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Rasta Pasta, Maty's Good To Go, Wok In Wok Out 

Dine & Dash

click to enlarge Wok In Wok Out

Wok In Wok Out

4737 N. Carefree Drive, 638-8343

The cute Chinese and Thai restaurant in the middle of a central neighborhood has four stars on Yelp, a 90 percent rating on urbanspoon.com, and my heart, all for offering quality food, a surprising level of care and, you know, that name. Our light chrysanthemum tea (75 cents) was fussed over and poured when ready, menu recommendations were thoughtfully offered, and our server boxed our to-go food.

Seven spicy cheese wontons ($4.95) with crisp edges and tender centers on a thick bed of cabbage weren't exactly fiery, but still were awesome. The Sriracha Beef ($7.95) combined a beautiful brown sauce with shaved carrots, toothsome broccoli and zucchini, large halved mushrooms and an undercurrent of black-licorice-like Thai basil. An egg roll and wonton completed the huge plate of kickass. Some Pad Thai ($8.25) didn't punch like it can, and was maybe even under-seasoned, but still very pleasant. — BC

click to enlarge Maty's Good To Go

Maty's Good To Go

2 N. Cascade Ave., Suite P1-A, 632-2939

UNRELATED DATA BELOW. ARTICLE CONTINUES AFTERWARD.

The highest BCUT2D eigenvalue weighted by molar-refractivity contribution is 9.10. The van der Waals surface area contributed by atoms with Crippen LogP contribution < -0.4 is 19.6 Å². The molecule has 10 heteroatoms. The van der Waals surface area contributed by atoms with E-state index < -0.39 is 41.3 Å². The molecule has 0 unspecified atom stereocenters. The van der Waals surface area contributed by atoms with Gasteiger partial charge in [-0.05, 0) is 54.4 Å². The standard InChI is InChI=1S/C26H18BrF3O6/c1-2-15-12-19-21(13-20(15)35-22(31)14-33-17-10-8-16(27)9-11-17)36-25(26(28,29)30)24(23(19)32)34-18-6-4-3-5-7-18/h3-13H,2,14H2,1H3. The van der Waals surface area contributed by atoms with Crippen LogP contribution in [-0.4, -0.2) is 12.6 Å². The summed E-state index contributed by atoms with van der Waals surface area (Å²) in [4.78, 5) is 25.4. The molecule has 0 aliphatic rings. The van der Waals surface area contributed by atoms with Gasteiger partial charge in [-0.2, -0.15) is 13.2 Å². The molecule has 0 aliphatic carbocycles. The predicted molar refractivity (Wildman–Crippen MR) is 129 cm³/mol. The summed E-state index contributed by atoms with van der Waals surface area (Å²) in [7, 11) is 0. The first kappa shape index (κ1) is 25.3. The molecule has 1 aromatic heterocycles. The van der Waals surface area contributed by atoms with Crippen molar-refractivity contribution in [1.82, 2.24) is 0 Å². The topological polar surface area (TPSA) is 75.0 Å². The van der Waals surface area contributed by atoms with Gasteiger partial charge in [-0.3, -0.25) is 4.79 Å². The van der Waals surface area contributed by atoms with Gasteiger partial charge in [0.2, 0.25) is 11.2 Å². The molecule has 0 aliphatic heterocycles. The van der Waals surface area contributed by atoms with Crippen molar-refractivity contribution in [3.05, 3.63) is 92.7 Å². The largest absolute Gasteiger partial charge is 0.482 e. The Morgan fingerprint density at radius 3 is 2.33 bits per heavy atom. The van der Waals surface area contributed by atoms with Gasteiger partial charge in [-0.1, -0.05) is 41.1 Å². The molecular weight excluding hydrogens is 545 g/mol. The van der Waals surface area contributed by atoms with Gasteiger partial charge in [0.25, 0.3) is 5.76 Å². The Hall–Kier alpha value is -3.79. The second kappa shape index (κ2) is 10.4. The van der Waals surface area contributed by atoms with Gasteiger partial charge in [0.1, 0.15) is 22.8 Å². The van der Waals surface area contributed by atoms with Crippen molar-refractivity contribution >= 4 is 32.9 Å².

Maty's takes the prize for most hidden eatery in the city, I think, located in an elevator corridor off the first-level parking garage in downtown's FirstBank Building. You either work there and know about this breakfast and lunch spot (or its predecessor, just called Good 2 Go), or you'll almost certainly never stumble upon it.

Beyond the unlikeliness of it all, the charm stems from spirited owner Maty LaTerra, and daily specials like her carne asada, which we ordered both in a filling, rice-andbean-stuffed burrito ($7.35 includes a drink and side) and over a Romaine salad ($6.75) with a pico relish and vinaigrette dressing. Though chewy with nicely charred edges, the beef could use a touch more seasoning and spice, as could LaTerra's otherwise fine green chile, sampled on a stringy pork tamale ($3) with moist masa and basic salsa and sour cream garnish. Beyond the Tex-Mex, look for subs, panini, breakfast sweets and more. — MS

click to enlarge Rasta Pasta

Rasta Pasta

405 N. Tejon St., 481-6888, rastapastacs.com

Hang with me on this metaphor, but Rasta Pasta's chicken citrus spice salad ($9.95) is kind of like in the morning, when you stand in front of your closet thumbing through what to wear, but instead of finally picking one outfit, you suddenly pull multiple mismatched layers on and shuffle out of the room as the living embodiment of, "F_ck you, I'll do what I want!"

There's so much packed into my to-go box, it weighs as much as two Chipotle burritos or a tiny infant. It could win a diversity award for all its vibrant colors, but there's also a constant flavor battle going on, with no margin of balance in sight. Hot-pepper heat's nice in the lightly citrusy dressing and jerk chicken hunks, and crunch abounds texturally, but big segments of tri-color bell peppers talk too loud. Then there's the kitchen sink of zucchini, yellow squash, carrot, cabbage, cauliflower, broccoli, Romaine and pineapple. Yeah, I'm full, but not altogether irie. — MS

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